Obama's Strongest Supporters Suffering the Most in Recession, While Elites Thrive

President Obama’s strongest supporters during the presidential campaign were the young, the black and the poor -- and they are among those who are being hammered unmercifully in this long and cruel economic downturn that the financial elites are telling us is over.


If the elites are correct, if the Great Recession really is over, then these core supporters of the president are being left far, far behind -- as are blue-collar workers of every ethnic and political persuasion. Nobody wants to talk seriously about class in America, but the elites are smiling and perusing their stock portfolios while the checklist of Americans locked in depressionlike circumstances just grows and grows: construction and manufacturing workers, young men without college degrees (especially young black and Hispanic men), teenagers, and those who were already poor when the recession began.

The economic environment for all of these groups is an absolute and utter disaster.

Now we’re learning that unmarried women are among those being crushed by the epidemic of joblessness. As the Center for American Progress has noted, “The high unemployment rate of unmarried women, and particularly the 1.3 million unemployed female heads of household who are primary breadwinners for their families, is devastating to their financial circumstances and standard of living.”

Mr. Obama announced this week that he would convene a jobs summit at the White House next month to explore ways of putting Americans back to work. It remains to be seen whether the summit will yield anything substantial. But it’s fair to wonder why the president and his party have not been focused like fanatics on job creation from the first day he took office.

It was the financial elites who took the economy down, and it was ordinary working people, the longtime natural constituents of the Democratic Party, who were buried in the rubble. Mr. Obama and the Democrats have been unconscionably slow in riding to the rescue of those millions of Americans struggling with the curse of joblessness.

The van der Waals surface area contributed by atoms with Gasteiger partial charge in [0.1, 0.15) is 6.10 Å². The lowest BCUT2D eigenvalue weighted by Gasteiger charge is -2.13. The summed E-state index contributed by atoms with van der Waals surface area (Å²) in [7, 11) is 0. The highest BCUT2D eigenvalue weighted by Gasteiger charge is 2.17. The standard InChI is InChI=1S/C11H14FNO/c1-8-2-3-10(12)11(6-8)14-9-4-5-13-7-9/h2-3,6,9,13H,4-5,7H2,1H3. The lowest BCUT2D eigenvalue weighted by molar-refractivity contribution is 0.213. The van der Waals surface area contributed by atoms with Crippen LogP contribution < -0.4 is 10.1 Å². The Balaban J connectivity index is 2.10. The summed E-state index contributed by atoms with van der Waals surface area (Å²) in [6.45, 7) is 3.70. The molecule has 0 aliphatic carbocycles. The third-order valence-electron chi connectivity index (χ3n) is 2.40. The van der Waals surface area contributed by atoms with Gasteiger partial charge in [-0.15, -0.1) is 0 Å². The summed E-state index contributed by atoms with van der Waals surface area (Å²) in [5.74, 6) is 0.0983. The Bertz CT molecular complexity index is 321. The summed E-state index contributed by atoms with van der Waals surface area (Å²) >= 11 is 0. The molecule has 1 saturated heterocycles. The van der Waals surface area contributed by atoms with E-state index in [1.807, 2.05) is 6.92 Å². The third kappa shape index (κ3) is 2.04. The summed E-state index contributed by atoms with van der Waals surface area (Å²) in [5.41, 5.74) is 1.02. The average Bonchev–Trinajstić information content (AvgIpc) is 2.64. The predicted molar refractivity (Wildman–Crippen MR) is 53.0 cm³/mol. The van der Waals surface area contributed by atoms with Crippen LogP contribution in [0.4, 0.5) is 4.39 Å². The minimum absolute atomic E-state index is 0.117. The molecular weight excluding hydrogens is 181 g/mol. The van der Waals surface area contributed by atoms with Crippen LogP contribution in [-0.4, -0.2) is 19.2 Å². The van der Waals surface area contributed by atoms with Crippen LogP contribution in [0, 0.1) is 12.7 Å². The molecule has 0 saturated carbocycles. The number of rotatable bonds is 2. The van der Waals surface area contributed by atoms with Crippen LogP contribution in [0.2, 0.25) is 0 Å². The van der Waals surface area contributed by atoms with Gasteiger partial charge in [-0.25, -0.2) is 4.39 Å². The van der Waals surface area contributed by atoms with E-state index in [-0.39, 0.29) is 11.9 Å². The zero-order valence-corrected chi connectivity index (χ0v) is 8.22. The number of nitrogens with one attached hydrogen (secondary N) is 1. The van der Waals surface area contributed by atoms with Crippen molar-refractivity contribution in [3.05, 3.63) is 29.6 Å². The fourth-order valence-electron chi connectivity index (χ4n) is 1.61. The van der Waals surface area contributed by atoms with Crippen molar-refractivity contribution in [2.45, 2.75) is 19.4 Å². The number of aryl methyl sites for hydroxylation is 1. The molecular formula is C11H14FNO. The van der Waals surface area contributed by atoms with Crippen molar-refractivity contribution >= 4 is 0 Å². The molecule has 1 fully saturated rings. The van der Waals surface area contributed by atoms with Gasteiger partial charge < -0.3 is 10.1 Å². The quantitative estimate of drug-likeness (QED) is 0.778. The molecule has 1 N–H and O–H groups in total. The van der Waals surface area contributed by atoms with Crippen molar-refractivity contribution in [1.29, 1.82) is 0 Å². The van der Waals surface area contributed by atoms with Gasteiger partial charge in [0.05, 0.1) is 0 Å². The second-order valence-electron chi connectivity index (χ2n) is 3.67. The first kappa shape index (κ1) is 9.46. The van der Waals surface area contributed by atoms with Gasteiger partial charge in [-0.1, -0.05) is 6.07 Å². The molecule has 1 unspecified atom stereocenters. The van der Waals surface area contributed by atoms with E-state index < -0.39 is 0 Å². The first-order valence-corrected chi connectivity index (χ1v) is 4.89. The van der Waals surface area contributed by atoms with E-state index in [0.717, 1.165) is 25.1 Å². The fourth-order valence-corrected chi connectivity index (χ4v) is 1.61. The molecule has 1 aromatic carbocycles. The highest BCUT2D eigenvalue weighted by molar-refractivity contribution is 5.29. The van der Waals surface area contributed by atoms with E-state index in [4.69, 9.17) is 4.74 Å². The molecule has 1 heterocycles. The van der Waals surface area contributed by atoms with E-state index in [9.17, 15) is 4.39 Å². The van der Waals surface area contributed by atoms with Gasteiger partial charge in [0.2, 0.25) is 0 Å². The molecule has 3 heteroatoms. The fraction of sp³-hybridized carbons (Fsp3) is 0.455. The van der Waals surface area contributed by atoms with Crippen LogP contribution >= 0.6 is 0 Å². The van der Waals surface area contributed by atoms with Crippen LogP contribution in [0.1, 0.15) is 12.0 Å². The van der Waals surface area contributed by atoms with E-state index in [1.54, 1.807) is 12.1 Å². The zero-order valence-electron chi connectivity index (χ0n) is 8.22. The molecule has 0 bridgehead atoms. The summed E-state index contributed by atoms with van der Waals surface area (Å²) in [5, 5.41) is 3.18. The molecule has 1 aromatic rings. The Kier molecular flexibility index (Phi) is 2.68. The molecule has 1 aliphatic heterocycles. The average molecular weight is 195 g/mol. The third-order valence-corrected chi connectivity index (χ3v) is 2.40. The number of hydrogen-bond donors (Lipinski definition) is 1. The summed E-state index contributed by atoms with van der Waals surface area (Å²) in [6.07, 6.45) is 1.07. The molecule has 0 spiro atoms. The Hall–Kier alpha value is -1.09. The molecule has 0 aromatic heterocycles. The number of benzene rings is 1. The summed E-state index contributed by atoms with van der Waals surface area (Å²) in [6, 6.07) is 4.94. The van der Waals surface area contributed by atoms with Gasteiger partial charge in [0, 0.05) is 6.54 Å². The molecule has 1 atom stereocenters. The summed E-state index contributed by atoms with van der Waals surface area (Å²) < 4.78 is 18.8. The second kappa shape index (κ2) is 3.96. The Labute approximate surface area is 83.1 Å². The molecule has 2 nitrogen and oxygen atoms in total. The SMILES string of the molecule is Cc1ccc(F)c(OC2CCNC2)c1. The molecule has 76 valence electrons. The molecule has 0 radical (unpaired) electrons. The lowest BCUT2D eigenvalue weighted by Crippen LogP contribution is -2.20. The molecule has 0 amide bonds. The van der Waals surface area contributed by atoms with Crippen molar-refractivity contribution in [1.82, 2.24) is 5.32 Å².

We’ve been hearing that there are six unemployed workers for every job opening in the U.S., but even that terrible figure is deceptive. There are 25 unemployed construction workers for every job opening in their field, and more than a dozen for every opening in the durable goods industries, according to the Center for Labor Market Studies at Northeastern University in Boston.

This was not a normal recession, and we are not on the cusp of anything like a normal recovery. The unemployment rate for black Americans is 15.7 percent. The underemployment rate for blacks in September (the latest month for which figures are available) was a gut-wrenching 23.8 percent and for Hispanics an even worse 25.1 percent. The poverty rate for black children is almost 35 percent.

Wall Street can boast about recovery all it wants, much of America remains trapped in economic hell.

It will take a monumental leadership effort by the administration and Congress to spark the kind of changes necessary to transform this wretched employment landscape. Ross Eisenbrey of the Economic Policy Institute has written: “By itself, the private sector is unable to create jobs in the numbers the United States needs to obtain a robust, full economic recovery.”

If that’s true, and I have long believed it to be the case, then we need to rethink our entire approach to employment. Conventional efforts to kick-start economic growth are dwarfed by the vast scale of the problem. Bold new efforts -- creative efforts -- are needed.

A recent survey for the policy institute found that one in four families had been hit by a job loss during the past year and 44 percent had suffered either the loss of a job or a reduction in wages or hours worked. Economic insecurity has spread like a debilitating virus through scores of millions of American families.

What kind of recovery are we talking about if blue-collar workers, and men and women without college degrees, and large percentages of ethnic minorities and the young and the poor are not part of it? And how can any recovery be sustained if economic insecurity is a permanent feature of even middle-class life?

The financial elites have flourished in recent decades to a great extent because they have had government on their side, with the politicians working diligently to ensure that rules, regulations and tax policies established an environment in which the elites could thrive. For ordinary Americans, it has been a different story, with jobs shipped overseas by the millions and wages remaining stagnant, with labor unions under constant assault and labor standards weakened, with the safety net shredded and the message sent out to workers everywhere: You’re on your own.

We’ll get a chance to see at President Obama’s employment summit whether anything much has changed.

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